Wednesday, June 9, 2010

Fabric Roller Shades

How to from Design*Sponge (click here)

What You’ll Need

heavy-duty roller blinds (including necessary hardware to hang them)

medium-weight fabric (determine how much you’ll need in Step 2)

all-purpose thread to match your fabric

measuring tape

sharp scissors

L-square or yard stick OR cutting mat, rotary cutter and straight edge


sewing machine

double-sided tape (optional)

1. Choosing a fabric

Sturdy, medium-heavy fabrics (such as light canvas, cotton twill or decor-weight cottons) work best for this project. A somewhat stiff fabric is preferable over something softer, as the stiff fabric will roll up more successfully than flimsier choices.

If you have your heart set on a lightweight fabric, I’d suggest lining it with fusible interfacing to give it more body and stiffness.

Although I haven’t tried it, stiff sheer fabrics (like the sheer panels sold at Ikea) would probably work well here too.

2. Hack, Install, and Measure

One important thing to note is that you should choose a heavy-weight roller blind (sometimes labeled “maximum light blocking,” or similar). The spring mechanism in lighter blinds isn’t always strong enough to support the weight of a fabric shade, so I suggest playing it safe and going heavy-duty.

Install the original (pre-hacked) blind in your window following the manufacturer’s instructions. Note the direction the blind rolls (ie, with the blind rolling from the back or the front of the roller), as well as which end of the roller goes to the left and right. You’ll need to plan your blind so that it rolls in exactly the same way.

Remove the vinyl shade from the purchased roller blind and reserve it for another use. (I gave mine to a friend who is going to use it as a drop cloth when painting.) Also remove the dowel or plastic bar from the bottom of the blind, and set it aside (you’ll use it later).

Measure the roller bar from end to end, just inside the caps on each end. Add 1″ to this length for measurement A.

Also measure the distance from the roller bar to the spot where you would like the blind to fall, and add 9″ to this length for measurement B.

3. Cut the Fabric

Cut a piece of fabric that’s as wide as A and long as B.

It’s important to cut the fabric straight and even, so that the blind will hang straight. This is probably the trickiest part of this project, so take a little extra care to be sure you’ve got it really straight.

To get a good, straight cut, use the selvedge edge of your fabric as a guide — you can count on the selvedge edge to be straight, so if you work from that line, you’ll be on the right track.

If you have access to one, I highly recommend a rotary cutter, cutting mat, and straight edge for this job, as these tools make it really easy to cut perfectly straight lines and right angles. If you don’t have these, you can use an L-square or a yard stick to mark straight lines.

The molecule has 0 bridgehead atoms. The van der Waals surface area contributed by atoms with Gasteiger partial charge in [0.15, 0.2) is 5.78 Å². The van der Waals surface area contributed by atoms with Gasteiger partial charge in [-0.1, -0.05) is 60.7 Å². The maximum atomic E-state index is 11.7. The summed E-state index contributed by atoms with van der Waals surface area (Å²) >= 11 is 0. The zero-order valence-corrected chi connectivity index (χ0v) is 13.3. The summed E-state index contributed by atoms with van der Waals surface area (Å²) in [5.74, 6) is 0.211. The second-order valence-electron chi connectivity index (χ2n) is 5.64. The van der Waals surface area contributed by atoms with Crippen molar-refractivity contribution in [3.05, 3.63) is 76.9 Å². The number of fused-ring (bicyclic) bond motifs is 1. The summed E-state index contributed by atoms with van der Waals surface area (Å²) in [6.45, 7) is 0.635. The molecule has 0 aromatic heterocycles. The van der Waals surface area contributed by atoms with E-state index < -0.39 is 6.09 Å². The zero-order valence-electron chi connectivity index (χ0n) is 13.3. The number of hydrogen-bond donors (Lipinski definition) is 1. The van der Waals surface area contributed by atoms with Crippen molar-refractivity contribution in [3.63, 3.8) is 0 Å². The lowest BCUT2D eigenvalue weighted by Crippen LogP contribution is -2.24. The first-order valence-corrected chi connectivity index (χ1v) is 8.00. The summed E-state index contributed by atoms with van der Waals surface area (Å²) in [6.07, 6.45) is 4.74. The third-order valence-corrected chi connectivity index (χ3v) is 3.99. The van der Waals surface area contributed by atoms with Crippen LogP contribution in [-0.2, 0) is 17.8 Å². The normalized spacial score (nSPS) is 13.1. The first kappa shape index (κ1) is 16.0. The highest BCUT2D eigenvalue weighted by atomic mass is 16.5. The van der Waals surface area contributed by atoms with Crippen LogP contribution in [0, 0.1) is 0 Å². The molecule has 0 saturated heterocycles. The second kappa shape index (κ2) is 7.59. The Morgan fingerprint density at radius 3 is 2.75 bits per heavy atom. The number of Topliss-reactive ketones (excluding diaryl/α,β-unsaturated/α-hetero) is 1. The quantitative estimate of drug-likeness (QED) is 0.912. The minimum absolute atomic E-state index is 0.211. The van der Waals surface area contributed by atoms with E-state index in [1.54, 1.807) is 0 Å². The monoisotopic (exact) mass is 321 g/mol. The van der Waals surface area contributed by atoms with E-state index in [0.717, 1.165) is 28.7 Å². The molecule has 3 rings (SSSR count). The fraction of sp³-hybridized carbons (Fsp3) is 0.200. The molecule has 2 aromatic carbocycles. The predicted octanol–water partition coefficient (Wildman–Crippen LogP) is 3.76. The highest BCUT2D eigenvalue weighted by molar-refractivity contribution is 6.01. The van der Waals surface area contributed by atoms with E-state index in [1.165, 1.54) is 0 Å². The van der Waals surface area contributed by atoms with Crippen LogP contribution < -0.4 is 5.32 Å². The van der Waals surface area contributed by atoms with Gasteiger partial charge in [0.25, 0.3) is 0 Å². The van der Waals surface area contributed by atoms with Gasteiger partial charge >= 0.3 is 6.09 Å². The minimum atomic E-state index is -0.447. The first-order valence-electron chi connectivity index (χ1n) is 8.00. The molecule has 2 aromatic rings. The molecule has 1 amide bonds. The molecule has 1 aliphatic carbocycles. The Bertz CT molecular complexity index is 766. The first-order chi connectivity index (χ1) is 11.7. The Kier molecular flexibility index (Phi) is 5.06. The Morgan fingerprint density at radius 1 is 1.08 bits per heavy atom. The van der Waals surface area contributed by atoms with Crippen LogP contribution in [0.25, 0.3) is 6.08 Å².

Make the first cut along the selvedge edge, then measure from that line to make the remaining cuts, being careful to cut right angles so that all edges will be straight.

4. Sew the Sides

Turn under the long side edges 1/2″ and press. (Note: only turn the fabric under once, not twice as you would normally do. It’s best to avoid extra bulk in the seams so that the blind will roll up neatly, and a double-fold would case more bulk. This does mean that the raw edge of the fabric will be visible on the back side of the curtain, but what the heck, live dangerously!)

Sew along the side seams, stitching close to the folded-under raw edge.

5. Hem the Bottom

Next, turn under the bottom edge 1/2″ and press, then turn it under another 1 1/2″ and press again. Stitch in place, sewing close to the interior fold. (Note: the sides of the hem will stay open, which creates a sleeve for inserting the dowel at the bottom of the blind.)

6. Attach the Blind

To attach the fabric blind to the roller mechanism, place the fabric right-side up on a work surface. (The cutting mat works great here, as you can use the grid lines to be sure you’re aligning everything evenly.) It’s important to be sure the roller is aligned perfectly straight at the top edge of the fabric, so that the fabric will roll evenly. (Also take a moment here to be sure your fabric will be rolling in the correct direction, as you noted in Step 2.)

On the blinds I purchased, there was adhesive left on the roller from where the vinyl had been attached, and it was strong enough to hold my fabric panel. If that’s not the case for you, apply a strip of double-sided tape to attach the fabric to the roller.

Then simply roll the fabric onto the roller.

7. Hang the Blind

Pop your blind back into the hardware you installed earlier.

8. Insert the Dowel

Insert the dowel (which you removed earlier from the hacked blind) into the pocket and you’re done!

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